(Functional Colitis; IBS; Intestinal Neurosis; Irritable Colon; Laxative Colitis; Mucous Colitis; Nervous Indigestion; Spastic Colon)
- Family members with IBS
- Generalized anxiety disorder (associated with IBS)
- Abuse (may be associated with IBS)
- Abdominal cramps
- Gas and bloating
- Pain that resolves with a bowel movement
- Loose stools
- Alternating diarrhea and constipation
- Urge to move bowels again immediately following a bowel movement
- Mucus in the stool
- Menstrual periods
- Large meals or fatty foods
- Excess gas
- Stool tests
- Blood tests
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- Keep a food diary of what you eat and how your body responds. Share this with your doctor. You may have a food allergy.
- Make gradual changes to your diet. Record the results.
- Avoid foods that have caused problems in the past. A dietitian can help you substitute foods.
- Avoid foods and drinks that may cause symptoms:
- Eat foods that may reduce the chance of spasm, such as:
- Eat smaller meals more often or smaller portions.
- Eat slowly and try not to swallow air.
- Drink plenty of water. This will help to reduce constipation.
- Antispasmodic agent
- High-fiber bulking agent
- Antidiarrheal agent
- Low-dose antidepressant
- Pain reliever
- Serotonin receptor agonists and antagonists (also called 5-HT3 antagonists)—may be helpful for treating diarrhea, as well as treating other IBS symptoms, like abdominal pain in women
- Peppermint oil
American College of Gastroenterology http://gi.org
American Gastroenterological Association http://www.gastro.org
Canadian Digestive Health Foundation http://www.cdhf.ca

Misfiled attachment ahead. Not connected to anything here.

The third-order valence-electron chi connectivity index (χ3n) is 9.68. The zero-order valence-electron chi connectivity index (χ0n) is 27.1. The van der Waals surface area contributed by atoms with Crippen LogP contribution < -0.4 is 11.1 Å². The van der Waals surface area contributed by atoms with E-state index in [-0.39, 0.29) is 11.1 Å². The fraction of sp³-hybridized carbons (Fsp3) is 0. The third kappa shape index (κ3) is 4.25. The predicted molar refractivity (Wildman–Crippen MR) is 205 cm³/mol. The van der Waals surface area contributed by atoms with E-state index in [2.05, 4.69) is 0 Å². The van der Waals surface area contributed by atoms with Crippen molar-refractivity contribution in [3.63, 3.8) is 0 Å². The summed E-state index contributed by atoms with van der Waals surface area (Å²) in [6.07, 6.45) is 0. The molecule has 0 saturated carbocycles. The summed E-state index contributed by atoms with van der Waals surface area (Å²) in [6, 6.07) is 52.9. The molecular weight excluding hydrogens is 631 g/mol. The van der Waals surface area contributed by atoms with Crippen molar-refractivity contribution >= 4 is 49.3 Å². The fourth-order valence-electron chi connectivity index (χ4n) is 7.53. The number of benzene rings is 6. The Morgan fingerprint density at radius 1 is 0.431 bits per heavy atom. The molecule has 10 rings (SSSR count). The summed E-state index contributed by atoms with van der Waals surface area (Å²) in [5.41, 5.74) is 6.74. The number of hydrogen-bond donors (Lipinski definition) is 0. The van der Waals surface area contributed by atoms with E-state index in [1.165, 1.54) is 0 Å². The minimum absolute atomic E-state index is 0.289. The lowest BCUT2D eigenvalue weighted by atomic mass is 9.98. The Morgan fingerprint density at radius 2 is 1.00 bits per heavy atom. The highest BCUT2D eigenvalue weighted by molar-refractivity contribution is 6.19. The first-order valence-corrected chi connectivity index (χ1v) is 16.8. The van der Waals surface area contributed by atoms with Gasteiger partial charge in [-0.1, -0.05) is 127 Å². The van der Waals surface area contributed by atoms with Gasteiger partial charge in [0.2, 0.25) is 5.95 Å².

Health Canada http://www.hc-sc.gc.ca
Acidophilus and other probiotics. EBSCO Natural and Alternative Treatments website. Available at: http://www.ebscohost.com/healthLibrary/. Updated November 10, 2014. Accessed December 19, 2014.
Drossman DA. Treatment for bacterial overgrowth in the irritable bowel syndrome. Ann Intern Med. 2006;145:626-628.
Halvorson HA, Schlett CD, et al. Postinfectious irritable bowel syndrome—a meta-analysis. Am J Gastroenterol. 2006;101:1894-1899.
Irritable bowel syndrome. American Society of Colon and Rectal Surgeons website. Available at: http://www.fascrs.org/patients/conditions/irritable%5Fbowel%5Fsyndrome/. Update October 2012. Accessed December 19, 2014.
Irritable bowel syndrome. EBSCO DynaMed website. Available at: http://www.ebscohost.com/dynamed. Updated October 21, 2014. Accessed December 19, 2014.
Irritable bowel syndrome. National Institute of Diabetes and Digestive and Kidney Diseases website. Available at: http://www.niddk.nih.gov/health-information/health-topics/digestive-diseases/ibs/Pages/facts.aspx. Updated June 25, 2014. Accessed December 19, 2014.
Murch S. Allergy and intestinal dysmotility—evidence of genuine causal linkage? Curr Opin Gastroenterol. 2006;22:664-668.
Rubin G, De Wit N, et al. The diagnosis of IBS in primary care: consensus development using nominal group technique. Family Practitioner. 2006;23:687-692.